Western Civilization

Reason, Faith and the Struggle for Western Civilization: A Review

Image of Reason, Faith, and the Struggle for Western Civilization
by Samuel Gregg
Gateway Editions 2019
Hardcover 256

A month or two ago, I came across Samuel Gregg’s book while perusing items at Acton.org, and the title caught my eye. In my personal efforts to take every thought captive to the obedience of Christ (2 Cor. 10:5), I’ve frequently felt that I don’t yet have an adequate understanding of the relationship between faith and reason, and by extension, the relationship between the sciences and Scripture.

The book didn’t take me where I hoped to go on that topic. It did, however, provide an interesting and enjoyable survey of the history of Western thought, and one of the better interpretations of the role of reason and Christianity in Western thought.

Samuel Gregg is the director of research at the Acton Institute and has degrees in philosophy from the University of Melbourne (MA) and Oxford (PhD). Though he has written a pile of books, mostly on economics, his focus in this volume is more history-focused than I expected. Though the hardcover edition has 256 pages, I also felt that it ended at just about the point where there should have been several more chapters on various views of the relationship between faith and reason and analysis of supporting arguments—as well as more consideration of potential strategies for preserving what remains of Western Civilization.

Chapters six and seven do address these topics, and they aren’t a bad start, but I was hoping for a deeper and more comprehensive exploration.

592 reads

Christian Persecution and the Origins of Religious Freedom

Tertullian "asserted that it is a 'fundamental human right, a privilege of nature, that every man should worship according to his own convictions.' He was the first to argue for religious toleration as a general principle and, in so doing, coined the phrase 'freedom of religion' (libertas religionis)." - IFWE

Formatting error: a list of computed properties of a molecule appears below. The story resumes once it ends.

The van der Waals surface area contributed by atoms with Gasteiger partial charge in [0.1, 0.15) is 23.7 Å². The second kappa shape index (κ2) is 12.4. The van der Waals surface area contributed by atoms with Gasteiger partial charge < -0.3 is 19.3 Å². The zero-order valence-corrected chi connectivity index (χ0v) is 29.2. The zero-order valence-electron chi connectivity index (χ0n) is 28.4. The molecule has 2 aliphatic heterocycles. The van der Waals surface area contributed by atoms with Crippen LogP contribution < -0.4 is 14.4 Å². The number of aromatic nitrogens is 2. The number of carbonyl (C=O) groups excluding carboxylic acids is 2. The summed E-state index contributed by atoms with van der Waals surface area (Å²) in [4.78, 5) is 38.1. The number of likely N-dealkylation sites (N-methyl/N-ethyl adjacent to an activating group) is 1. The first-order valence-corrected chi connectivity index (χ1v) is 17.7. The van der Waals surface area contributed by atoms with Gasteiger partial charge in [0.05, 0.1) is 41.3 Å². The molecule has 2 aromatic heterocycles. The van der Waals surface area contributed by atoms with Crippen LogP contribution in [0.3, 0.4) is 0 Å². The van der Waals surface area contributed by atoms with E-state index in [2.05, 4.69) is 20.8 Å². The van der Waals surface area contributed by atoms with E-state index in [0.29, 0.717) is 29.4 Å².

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Calls for social justice are sometimes just ruinous calls for payback

"The dissolution of the academy into intersectional turf wars is already an old story. But Williams’ sad tale points to something beyond that. She notes that 'diversity' was scarcely mentioned on the panel... 'The panel wasn’t really about any of that, or even ultimately about race, but rather about how to destroy classics.'” - Robespierre’s road

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Cheapening the Western Musical Tradition: Some Thoughts Inspired by Theodore Gioia and Andy Crouch

"Andy Crouch, in his excellent book, Culture Making, ties the Western classical tradition to the creation blessing/mandate of Genesis 1. I think he is right: the tradition we have been handed is the result of God’s blessing humanity with the impulse to take the raw elements of creation and make them into something refined, something that makes life better for humanity." - Mark Ward

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"Many of the more progressive nations are not merely overlooking or ignoring their Judeo-Christian heritage, but actively destroying it."

"We have always assumed that when we give money to churches and ministries we will receive a tax receipt, but those days may soon be over for organizations that will not bow before one of society’s sacred cows." - On Living in a Post-Christian Context

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Why Thomas Aquinas Stands the Test of Time

"In a recent op-ed for The Washington Post, Michael Gerson critiques those who prize 'authenticity' and uncensored 'passion' over self-control and contemplative restraint. He contrasts two philosophical systems, one reliant on Aristotelianism, the other derived from Jean-Jacques Rousseau." - Amer. Conservative

318 reads

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